Inane Whittering #16: Cosmic Spaghetti

I think my wordpress ought to prefix an apology for lack of signs of life onto each of my entries on here.

Since returning to the land of tea and crumpets, I have found myself in an office doing paid work whilst simultaneously attempting to research and write my final assignment for my year abroad.

Yesterday, I went back to my university for the first time in 5 months and for the first time in my life, actually spend 6 or so hours in the library; that mythical place of work.

Fortunately, I was chaperoned by the long-suffering Mr. Hunter. This meant that I was unable to get myself lost anywhere or end up getting myself arrested for disrupting the peace.

I might have made the odd foray into the rather imposing world of shelves, books and deadly silence (by deadly silence, I’m talking the “in the library, no-one hears you scream” style silence) a couple of times in first year, but I have to confess that I got complacent in my second, and my love affair with the library had ended when I was wined, dined and seduced by Amazon and its Kindle.

In any case, as it turns out, when there are exams coming up, the library is rather busy. Funny, that. So we ended up in the area near the café. (I tried later to explain that this was a tactically-made decision as it meant that I was close to a source of tea.) This meant that we could actually talk to each other.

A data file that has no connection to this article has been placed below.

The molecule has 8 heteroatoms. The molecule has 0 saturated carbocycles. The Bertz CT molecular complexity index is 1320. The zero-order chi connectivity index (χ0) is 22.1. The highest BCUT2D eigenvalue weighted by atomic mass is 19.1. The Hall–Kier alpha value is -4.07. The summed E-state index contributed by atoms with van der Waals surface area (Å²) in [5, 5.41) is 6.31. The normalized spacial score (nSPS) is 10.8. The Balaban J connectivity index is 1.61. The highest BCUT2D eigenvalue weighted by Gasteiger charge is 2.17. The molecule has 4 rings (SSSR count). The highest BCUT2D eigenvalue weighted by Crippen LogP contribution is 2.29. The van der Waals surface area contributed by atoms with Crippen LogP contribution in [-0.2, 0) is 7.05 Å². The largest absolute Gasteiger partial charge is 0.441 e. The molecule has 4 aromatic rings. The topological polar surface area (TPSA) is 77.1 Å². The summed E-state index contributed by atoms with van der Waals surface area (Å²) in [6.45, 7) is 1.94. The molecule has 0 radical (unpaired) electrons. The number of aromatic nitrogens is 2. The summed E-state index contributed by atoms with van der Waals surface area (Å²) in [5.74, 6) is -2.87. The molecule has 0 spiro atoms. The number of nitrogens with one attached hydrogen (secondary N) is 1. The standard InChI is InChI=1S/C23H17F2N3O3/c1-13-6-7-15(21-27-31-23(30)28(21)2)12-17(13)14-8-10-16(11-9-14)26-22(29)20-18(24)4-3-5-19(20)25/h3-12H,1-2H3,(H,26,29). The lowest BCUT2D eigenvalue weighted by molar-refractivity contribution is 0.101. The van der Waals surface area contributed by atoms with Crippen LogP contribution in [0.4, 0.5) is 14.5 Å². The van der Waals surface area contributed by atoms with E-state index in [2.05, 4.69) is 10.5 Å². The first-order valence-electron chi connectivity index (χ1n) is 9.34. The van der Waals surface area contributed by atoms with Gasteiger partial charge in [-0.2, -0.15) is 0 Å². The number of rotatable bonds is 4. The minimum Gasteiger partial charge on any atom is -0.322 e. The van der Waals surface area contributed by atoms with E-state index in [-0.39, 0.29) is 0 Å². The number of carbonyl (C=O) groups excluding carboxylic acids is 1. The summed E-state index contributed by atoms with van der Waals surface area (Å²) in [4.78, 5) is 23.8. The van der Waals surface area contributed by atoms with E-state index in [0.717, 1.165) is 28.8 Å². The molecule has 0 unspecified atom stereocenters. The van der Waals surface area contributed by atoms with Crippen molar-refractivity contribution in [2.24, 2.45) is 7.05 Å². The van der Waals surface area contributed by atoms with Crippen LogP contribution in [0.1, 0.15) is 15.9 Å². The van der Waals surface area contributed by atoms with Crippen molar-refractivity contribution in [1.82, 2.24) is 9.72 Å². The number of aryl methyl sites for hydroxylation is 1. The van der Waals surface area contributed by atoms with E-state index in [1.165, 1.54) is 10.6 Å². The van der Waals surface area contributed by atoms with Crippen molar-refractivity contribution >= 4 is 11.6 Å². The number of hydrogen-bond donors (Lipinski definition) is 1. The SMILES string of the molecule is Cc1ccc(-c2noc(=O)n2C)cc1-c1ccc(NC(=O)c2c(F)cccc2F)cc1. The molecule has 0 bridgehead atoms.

Interspersed with the hours of me whinging about the fact that I was intellectually chasing my tail and getting nowhere, Matt decided to join in and complain about Ibn Taymiyya’s theological writings and the idea of pre-eternity.

The problem seemed to be understanding what exactly pre-eternity is. I don’t know about you, but my immediate reaction was to take my understanding of the word “eternity” and then ask myself how the heck you begin to think that there was a point in time before forever.

2 minutes of googling and His Noodliness decided to clear matters up for me through the medium of Cosmic Spaghetti.

Draw a line. In the middle, you have the present. The leftmost point is the past; the rightmost the future. This, argues Ibn, is how all creatures (including humans) view and experience time.

God His Noodliness, however, does not. He is omniescent and omnipotent and sees all of those points on the line simunltaneously.

So imagine that line is now a single strand of dried spaghetti. Rotate it so that you see a single point, as if you are looking down a tube. That is pre-eternity.

And that, dear reader, is what you call a Cosmic Spaghetti moment.

Shame it took me about 5 hours to have a similar moment with the structure of my current assignment.


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